Between Homes, Homesickness, and “Homelessness”
When I was eight years old, nothing could prepare me for the short journey from Delhi to Qatar as we moved to the Gulf state in 2007. I cried, I protested, but what else could I possibly do? The silver lining, despite all we’d be leaving behind, was that our family would be united, as my father was based in Doha.
13 years later, this February, I came to D.C. for an internship with the Pulitzer Center on Crisis Reporting, as part of the Journalism Residency (JR) program at Northwestern University in Qatar, where I am majoring in journalism with a minor in media and politics. Usually, these internships are a 10-week long commitment over the course of the junior year spring semester.
While I am, by some miracle, back in Doha now, I can’t go home just yet — the country has a policy that all travelers must be quarantined in one of the designated hotels for two weeks. It’s at least four days till I can get home.
In a parallel universe, I might have been back home sooner, or perhaps, later. After just three weeks into my time in D.C. in March, I was set to fly back, but Qatar grounded incoming flights just as I was heading to the airport on March 16. In between then and late June, I moved house between Virginia and D.C., first staying with my parents’ family friends for seven weeks and then in an Airbnb in Northwest D.C. Over the course of three months, I went from living in an apartment in Brightwood, to spending nearly two months in Falls Church, Virginia to returning to DC via the Sixteenth Street Heights neighborhood. On the flip side, as the Qatar government announced in its reopening plan, most residents can only return starting August 1 — something I might have been subject to if I wasn’t already here, but also something several of my friends in the US, UK, India and elsewhere are going through.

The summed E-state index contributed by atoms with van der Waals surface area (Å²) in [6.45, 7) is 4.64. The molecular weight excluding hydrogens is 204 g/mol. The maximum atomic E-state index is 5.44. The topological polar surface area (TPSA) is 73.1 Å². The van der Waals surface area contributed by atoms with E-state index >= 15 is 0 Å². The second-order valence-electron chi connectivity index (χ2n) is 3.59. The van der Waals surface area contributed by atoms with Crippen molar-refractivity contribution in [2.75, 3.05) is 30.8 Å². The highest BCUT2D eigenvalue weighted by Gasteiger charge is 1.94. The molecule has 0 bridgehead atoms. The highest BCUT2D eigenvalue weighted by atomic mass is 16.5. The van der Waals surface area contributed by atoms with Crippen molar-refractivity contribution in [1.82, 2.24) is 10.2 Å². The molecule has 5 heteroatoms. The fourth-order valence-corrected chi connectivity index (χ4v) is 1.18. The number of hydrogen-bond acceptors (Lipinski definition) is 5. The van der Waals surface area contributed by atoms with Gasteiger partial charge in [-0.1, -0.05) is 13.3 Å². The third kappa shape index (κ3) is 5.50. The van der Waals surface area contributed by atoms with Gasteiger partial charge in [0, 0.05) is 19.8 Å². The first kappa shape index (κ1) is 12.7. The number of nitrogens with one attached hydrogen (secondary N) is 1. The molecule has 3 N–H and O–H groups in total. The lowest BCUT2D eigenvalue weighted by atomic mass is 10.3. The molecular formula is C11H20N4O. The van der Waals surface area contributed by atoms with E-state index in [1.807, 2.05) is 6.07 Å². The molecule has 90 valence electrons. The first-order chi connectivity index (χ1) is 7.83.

The current pandemic has my thoughts scattered like the memories we hastily abandoned in Delhi: I miss going to university. I miss my friends and I miss going out. When can people reunite and reconnect?
From a personal position, I’ve had to navigate the earlier possibility of doing my internship from Qatar to (remotely) finishing it during my time in DC while taking summer courses, and navigating moving houses and managing food, groceries and more 7000+ miles away from home — some of those being things I hadn’t done much of for the last 21 years.
In what has been an increasingly complex and dynamic situation, a recurring question I’ve asked myself is “Ab kya?” (“what now?”) Throughout this ordeal, I have been reflecting on how eight-year-old me felt moving to Qatar, or how my ancestors felt when they migrated from the Larkana district in Sindh, Pakistan to Kota in the western state of Rajasthan in India during the 1947 partition.
Our family was just one among the 12 million or so displaced by the partition. Arriving in Bikaner, Rajasthan, our family found refuge there. For a while, we were living in tents and relying on government support. Eventually, we put down roots in Kota’s Sindhi Colony. While this all happened 51 years before I was even born, it’s still not too-distant history, and as a third culture kid, I can relate.